A view of homes and apartments in San Francisco. Photo: Justin Sullivan/Getty Images
Some California cities with stricter land-use regulations had lower growth in housing supply, according to a new paper out today from the Mercatus Center at George Mason University.
The big picture: Cities across the country are wrestling with housing affordability. Minneapolis became the first to scrap single-family zoning, followed by Oregon with the first statewide ban. Meanwhile, Des Moines is moving in the opposite direction with zoning changes aimed at lower density.
What they did: Researchers created an index ranking the level of density restrictions in 265 California jurisdictions using land use survey data and public regulatory data.
What they found: More building restrictions — such as setbacks, parking minimums, minimum lot sizes and height limits — in some cases led to less building and, overall, a significant housing growth deficit. That prevents housing supply from meeting soaring demand, keeping prices high.
- Dublin and Irvine had the most rapid housing growth in the state, and also low regulation levels. The cities have a lot of developable land to build more housing.
- Expensive suburbs like Atherton, Bradbury and Los Altos Hills had the worst growth records and strictest land-use rules.
- Big cities including San Francisco and San Jose are actually less regulated than most of their suburbs. But the housing debate is intense in those jobs-rich cities, often with fierce opposition to some types of new projects.
- Among the big cities, Oakland and Long Beach built the least housing between 2012 and 2018.
What's happening: A number of jurisdictions are trapped between urban growth boundaries, where development is prohibited, and density restrictions, said Salim Furth, one of the report's authors.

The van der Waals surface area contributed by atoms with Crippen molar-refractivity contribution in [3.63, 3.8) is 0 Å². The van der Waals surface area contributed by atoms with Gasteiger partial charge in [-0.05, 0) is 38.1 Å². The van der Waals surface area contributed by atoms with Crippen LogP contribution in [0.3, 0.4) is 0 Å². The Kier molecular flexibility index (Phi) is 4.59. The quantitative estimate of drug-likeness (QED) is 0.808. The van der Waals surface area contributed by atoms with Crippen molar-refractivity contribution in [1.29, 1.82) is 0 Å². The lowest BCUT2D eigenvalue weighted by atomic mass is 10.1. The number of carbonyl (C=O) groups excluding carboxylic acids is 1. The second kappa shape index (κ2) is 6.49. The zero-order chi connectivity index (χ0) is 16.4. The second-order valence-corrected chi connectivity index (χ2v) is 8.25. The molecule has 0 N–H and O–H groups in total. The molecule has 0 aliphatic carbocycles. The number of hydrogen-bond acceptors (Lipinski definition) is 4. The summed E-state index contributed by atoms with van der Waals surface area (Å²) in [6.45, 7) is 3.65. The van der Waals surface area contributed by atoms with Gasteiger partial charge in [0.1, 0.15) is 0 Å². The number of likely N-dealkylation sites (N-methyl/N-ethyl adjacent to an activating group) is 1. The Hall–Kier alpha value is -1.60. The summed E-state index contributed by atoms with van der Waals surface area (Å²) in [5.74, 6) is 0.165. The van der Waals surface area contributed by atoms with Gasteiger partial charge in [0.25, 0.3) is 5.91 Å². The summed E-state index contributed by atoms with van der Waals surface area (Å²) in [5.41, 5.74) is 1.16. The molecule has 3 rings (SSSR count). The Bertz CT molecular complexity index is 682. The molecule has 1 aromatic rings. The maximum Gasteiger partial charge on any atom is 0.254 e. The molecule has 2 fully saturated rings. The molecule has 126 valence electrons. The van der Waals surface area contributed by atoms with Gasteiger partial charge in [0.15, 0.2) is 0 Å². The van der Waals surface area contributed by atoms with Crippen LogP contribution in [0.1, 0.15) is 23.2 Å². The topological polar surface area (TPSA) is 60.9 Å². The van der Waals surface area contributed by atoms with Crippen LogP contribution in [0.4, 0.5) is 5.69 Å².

"They're frozen in a state of half-suburbanization, a patchwork of farms and subdivision. In some places, you can't build out but you can build up, and in others you can't build up but you can build out. In a lot of California, you can't do either one."— Salim Furth, Senior Research Fellow at Mercatus Center
Yes, but: Furth acknowledged the correlation between regulation and growth surplus is driven by extreme cases. Housing growth happens fastest in places with available land and high demand growth, not necessarily in the least-regulated places.
What to watch: California state Sen. Scott Wiener has proposed a bill that would preempt density restrictions near most transit stations and job clusters, instead allowing more multifamily zoning. But it faces intense opposition and a full vote was punted to 2020.
Meanwhile: The super-hot Bay Area market could be cooling just a bit. Housing prices across the Bay Area dipped in July compared to last year for almost every Bay Area county — including San Francisco, where the median price dropped 3 percentage points to $1.6 million, per CurbedSF.
- Even though San Francisco has added multifamily housing, single-family housing supply has actually declined — so demand continues to swell, according to a trend report by Compass, a real estate group.